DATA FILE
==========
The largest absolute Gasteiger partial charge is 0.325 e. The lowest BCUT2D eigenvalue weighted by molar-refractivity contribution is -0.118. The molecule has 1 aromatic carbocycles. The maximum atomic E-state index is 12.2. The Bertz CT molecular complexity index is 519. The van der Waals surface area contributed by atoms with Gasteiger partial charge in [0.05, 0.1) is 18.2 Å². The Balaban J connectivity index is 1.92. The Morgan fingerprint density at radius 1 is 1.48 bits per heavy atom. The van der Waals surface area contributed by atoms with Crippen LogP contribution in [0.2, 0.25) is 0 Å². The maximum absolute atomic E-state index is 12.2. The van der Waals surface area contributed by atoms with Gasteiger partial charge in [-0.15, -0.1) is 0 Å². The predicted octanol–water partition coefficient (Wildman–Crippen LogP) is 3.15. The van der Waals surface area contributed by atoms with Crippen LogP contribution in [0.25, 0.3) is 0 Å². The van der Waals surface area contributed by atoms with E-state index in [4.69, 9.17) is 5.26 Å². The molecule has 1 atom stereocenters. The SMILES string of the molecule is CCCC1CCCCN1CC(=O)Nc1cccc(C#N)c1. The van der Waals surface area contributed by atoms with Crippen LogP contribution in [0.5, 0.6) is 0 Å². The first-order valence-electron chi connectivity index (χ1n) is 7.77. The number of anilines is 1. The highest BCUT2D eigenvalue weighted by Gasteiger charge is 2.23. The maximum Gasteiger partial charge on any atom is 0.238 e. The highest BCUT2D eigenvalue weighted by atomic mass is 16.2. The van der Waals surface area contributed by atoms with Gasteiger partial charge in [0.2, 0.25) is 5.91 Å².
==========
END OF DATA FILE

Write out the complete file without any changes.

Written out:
The largest absolute Gasteiger partial charge is 0.325 e. The lowest BCUT2D eigenvalue weighted by molar-refractivity contribution is -0.118. The molecule has 1 aromatic carbocycles. The maximum atomic E-state index is 12.2. The Bertz CT molecular complexity index is 519. The van der Waals surface area contributed by atoms with Gasteiger partial charge in [0.05, 0.1) is 18.2 Å². The Balaban J connectivity index is 1.92. The Morgan fingerprint density at radius 1 is 1.48 bits per heavy atom. The van der Waals surface area contributed by atoms with Crippen LogP contribution in [0.2, 0.25) is 0 Å². The maximum absolute atomic E-state index is 12.2. The van der Waals surface area contributed by atoms with Gasteiger partial charge in [-0.15, -0.1) is 0 Å². The predicted octanol–water partition coefficient (Wildman–Crippen LogP) is 3.15. The van der Waals surface area contributed by atoms with Crippen LogP contribution in [0.25, 0.3) is 0 Å². The van der Waals surface area contributed by atoms with E-state index in [4.69, 9.17) is 5.26 Å². The molecule has 1 atom stereocenters. The SMILES string of the molecule is CCCC1CCCCN1CC(=O)Nc1cccc(C#N)c1. The van der Waals surface area contributed by atoms with Crippen LogP contribution in [0.5, 0.6) is 0 Å². The first-order valence-electron chi connectivity index (χ1n) is 7.77. The number of anilines is 1. The highest BCUT2D eigenvalue weighted by Gasteiger charge is 2.23. The maximum Gasteiger partial charge on any atom is 0.238 e. The highest BCUT2D eigenvalue weighted by atomic mass is 16.2. The van der Waals surface area contributed by atoms with Gasteiger partial charge in [0.2, 0.25) is 5.91 Å².